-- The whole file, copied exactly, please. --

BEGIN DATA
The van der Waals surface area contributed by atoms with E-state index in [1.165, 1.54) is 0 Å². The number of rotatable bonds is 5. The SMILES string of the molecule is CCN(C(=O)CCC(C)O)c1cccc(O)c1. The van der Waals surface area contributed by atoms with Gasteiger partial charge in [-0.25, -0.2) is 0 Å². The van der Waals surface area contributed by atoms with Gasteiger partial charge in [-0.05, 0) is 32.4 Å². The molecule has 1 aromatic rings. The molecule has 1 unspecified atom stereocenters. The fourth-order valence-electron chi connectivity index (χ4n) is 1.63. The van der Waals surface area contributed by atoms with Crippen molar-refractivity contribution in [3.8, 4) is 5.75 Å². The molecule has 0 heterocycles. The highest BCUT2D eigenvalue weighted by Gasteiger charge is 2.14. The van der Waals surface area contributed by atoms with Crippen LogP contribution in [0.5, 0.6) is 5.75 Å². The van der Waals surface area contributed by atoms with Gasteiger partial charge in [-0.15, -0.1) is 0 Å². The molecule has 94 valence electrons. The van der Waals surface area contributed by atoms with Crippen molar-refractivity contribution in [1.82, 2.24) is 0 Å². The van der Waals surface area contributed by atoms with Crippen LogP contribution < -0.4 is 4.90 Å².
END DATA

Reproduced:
The van der Waals surface area contributed by atoms with E-state index in [1.165, 1.54) is 0 Å². The number of rotatable bonds is 5. The SMILES string of the molecule is CCN(C(=O)CCC(C)O)c1cccc(O)c1. The van der Waals surface area contributed by atoms with Gasteiger partial charge in [-0.25, -0.2) is 0 Å². The van der Waals surface area contributed by atoms with Gasteiger partial charge in [-0.05, 0) is 32.4 Å². The molecule has 1 aromatic rings. The molecule has 1 unspecified atom stereocenters. The fourth-order valence-electron chi connectivity index (χ4n) is 1.63. The van der Waals surface area contributed by atoms with Crippen molar-refractivity contribution in [3.8, 4) is 5.75 Å². The molecule has 0 heterocycles. The highest BCUT2D eigenvalue weighted by Gasteiger charge is 2.14. The van der Waals surface area contributed by atoms with Crippen LogP contribution in [0.5, 0.6) is 5.75 Å². The van der Waals surface area contributed by atoms with Gasteiger partial charge in [-0.15, -0.1) is 0 Å². The molecule has 94 valence electrons. The van der Waals surface area contributed by atoms with Crippen molar-refractivity contribution in [1.82, 2.24) is 0 Å². The van der Waals surface area contributed by atoms with Crippen LogP contribution < -0.4 is 4.90 Å².